The host lymphatic network represents an important conduit for pathogen dissemination. Indeed, the lethal human pathogen group A streptococcus has a predilection to induce pathology in the lymphatic system and draining lymph nodes, however the underlying basis and subsequent consequences for disease outcome are currently unknown. Here we report that the hyaluronan capsule of group A streptococci is a crucial virulence determinant for lymphatic tropism in vivo, and further, we identify the lymphatic vessel endothelial receptor-1 as the critical host receptor for capsular hyaluronan in the lymphatic system. Interference with this interaction in vivo impeded bacterial dissemination to local draining lymph nodes and, in the case of a hyper-encapsulated M18 strain, redirected streptococcal entry into the blood circulation, suggesting a pivotal role in the manifestation of streptococcal infections. Our results reveal a novel function for bacterial capsular polysaccharide in directing lymphatic tropism, with potential implications for disease pathology.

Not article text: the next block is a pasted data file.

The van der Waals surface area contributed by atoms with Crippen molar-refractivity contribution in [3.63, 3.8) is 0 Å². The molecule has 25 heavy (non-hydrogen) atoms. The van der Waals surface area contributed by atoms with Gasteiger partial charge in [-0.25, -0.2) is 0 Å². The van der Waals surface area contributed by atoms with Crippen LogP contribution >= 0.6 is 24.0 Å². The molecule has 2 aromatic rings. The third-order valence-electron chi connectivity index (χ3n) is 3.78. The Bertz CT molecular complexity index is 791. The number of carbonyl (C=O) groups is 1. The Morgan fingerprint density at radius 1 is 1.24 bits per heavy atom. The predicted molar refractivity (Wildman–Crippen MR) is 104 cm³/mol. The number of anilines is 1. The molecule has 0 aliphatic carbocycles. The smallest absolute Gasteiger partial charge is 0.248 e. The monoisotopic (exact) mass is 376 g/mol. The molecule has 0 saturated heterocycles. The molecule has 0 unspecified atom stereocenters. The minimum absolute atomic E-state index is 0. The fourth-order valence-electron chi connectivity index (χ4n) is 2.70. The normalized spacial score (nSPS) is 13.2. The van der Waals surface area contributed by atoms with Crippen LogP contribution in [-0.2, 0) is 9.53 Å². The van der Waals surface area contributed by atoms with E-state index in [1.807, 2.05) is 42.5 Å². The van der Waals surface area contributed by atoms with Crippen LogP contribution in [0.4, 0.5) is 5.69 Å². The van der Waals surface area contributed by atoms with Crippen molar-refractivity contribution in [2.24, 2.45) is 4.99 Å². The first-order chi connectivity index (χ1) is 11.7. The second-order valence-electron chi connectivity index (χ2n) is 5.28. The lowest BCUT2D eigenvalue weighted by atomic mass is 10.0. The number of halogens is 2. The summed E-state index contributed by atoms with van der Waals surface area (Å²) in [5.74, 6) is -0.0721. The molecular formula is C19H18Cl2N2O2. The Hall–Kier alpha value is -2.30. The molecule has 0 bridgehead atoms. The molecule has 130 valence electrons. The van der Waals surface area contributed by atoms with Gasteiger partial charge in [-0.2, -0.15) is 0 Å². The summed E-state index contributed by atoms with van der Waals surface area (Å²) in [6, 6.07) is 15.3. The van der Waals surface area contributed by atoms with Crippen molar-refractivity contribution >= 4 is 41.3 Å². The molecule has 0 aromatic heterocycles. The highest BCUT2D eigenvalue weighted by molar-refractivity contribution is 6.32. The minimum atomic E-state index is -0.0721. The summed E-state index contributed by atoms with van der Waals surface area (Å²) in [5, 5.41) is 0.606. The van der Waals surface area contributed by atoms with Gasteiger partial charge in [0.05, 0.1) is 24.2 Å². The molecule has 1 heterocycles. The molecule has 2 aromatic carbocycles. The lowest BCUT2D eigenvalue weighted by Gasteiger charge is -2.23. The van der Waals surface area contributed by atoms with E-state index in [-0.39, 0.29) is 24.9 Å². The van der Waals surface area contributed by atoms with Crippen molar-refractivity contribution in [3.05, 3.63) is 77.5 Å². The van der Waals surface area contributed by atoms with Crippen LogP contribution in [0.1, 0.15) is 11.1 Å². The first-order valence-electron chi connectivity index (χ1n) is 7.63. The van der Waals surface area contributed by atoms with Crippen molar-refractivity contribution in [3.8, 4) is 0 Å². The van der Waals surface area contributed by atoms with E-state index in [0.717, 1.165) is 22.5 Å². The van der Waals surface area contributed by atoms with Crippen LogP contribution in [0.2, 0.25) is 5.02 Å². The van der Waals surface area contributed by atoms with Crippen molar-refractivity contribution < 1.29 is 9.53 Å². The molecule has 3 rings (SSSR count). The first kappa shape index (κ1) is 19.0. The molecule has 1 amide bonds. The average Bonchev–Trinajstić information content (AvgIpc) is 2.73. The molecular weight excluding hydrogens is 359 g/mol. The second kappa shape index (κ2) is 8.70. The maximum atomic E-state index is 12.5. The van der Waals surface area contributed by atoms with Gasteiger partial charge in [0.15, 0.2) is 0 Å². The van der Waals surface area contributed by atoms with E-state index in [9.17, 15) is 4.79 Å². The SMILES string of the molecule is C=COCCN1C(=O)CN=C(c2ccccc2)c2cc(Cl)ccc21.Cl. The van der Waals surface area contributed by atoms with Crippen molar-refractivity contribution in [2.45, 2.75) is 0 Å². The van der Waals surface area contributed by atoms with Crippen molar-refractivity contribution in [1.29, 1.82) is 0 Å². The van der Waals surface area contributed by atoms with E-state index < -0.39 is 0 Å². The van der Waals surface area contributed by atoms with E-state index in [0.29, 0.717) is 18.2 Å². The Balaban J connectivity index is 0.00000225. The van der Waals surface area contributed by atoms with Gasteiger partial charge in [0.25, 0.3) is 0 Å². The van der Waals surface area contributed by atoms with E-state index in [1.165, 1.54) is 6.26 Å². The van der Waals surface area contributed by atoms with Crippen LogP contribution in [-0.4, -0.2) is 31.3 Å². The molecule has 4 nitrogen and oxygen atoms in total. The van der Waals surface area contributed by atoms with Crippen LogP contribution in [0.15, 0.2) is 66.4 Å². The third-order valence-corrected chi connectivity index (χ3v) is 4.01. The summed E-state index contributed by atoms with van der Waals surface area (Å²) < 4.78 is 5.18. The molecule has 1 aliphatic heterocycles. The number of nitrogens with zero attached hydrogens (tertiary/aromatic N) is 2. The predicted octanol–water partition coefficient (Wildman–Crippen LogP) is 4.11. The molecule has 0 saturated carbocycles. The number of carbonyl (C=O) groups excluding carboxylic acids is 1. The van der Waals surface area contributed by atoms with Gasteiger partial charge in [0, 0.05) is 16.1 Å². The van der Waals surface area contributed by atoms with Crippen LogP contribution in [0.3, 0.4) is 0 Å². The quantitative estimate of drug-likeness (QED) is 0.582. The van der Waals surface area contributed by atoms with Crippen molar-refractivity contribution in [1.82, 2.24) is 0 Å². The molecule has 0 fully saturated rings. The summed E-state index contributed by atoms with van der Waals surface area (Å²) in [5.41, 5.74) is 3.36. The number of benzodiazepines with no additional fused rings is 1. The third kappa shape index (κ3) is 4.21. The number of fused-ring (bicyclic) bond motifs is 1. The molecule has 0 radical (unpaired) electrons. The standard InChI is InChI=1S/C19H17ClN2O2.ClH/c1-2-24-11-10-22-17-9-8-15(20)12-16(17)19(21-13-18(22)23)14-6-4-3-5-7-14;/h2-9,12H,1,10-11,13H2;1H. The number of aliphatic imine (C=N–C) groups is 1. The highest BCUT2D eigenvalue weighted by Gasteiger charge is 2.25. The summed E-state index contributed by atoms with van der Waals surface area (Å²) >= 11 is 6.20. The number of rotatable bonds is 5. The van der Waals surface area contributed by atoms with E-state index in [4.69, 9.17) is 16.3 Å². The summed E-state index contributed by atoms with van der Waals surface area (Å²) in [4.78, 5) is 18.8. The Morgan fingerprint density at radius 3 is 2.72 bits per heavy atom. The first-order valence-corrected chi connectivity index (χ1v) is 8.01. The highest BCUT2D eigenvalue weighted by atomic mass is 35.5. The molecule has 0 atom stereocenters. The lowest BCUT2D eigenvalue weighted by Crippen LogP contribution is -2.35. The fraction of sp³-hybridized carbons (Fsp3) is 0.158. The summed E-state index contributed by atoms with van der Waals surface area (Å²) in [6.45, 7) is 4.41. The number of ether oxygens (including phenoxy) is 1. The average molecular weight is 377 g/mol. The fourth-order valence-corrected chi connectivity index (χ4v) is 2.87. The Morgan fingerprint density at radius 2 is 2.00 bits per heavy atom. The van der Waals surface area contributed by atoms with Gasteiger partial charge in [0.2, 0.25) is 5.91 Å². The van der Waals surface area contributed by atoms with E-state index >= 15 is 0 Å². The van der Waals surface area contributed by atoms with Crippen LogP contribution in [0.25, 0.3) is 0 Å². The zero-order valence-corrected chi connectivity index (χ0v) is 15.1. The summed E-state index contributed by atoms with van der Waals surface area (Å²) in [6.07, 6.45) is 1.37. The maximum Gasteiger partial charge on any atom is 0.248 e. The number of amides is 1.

Animals, Bacteremia, Bacterial Adhesion, Bacterial Capsules, COS Cells, Cells, Cultured, Chlorocebus aethiops, Glycoproteins, Host-Pathogen Interactions, Humans, Hyaluronic Acid, Immunity, Innate, Lymph Nodes, Lymphatic Vessels, Male, Membrane Transport Proteins, Mice, Inbred Strains, Mice, Knockout, Mutation, Recombinant Proteins, Streptococcal Infections, Streptococcus pyogenes, Vesicular Transport Proteins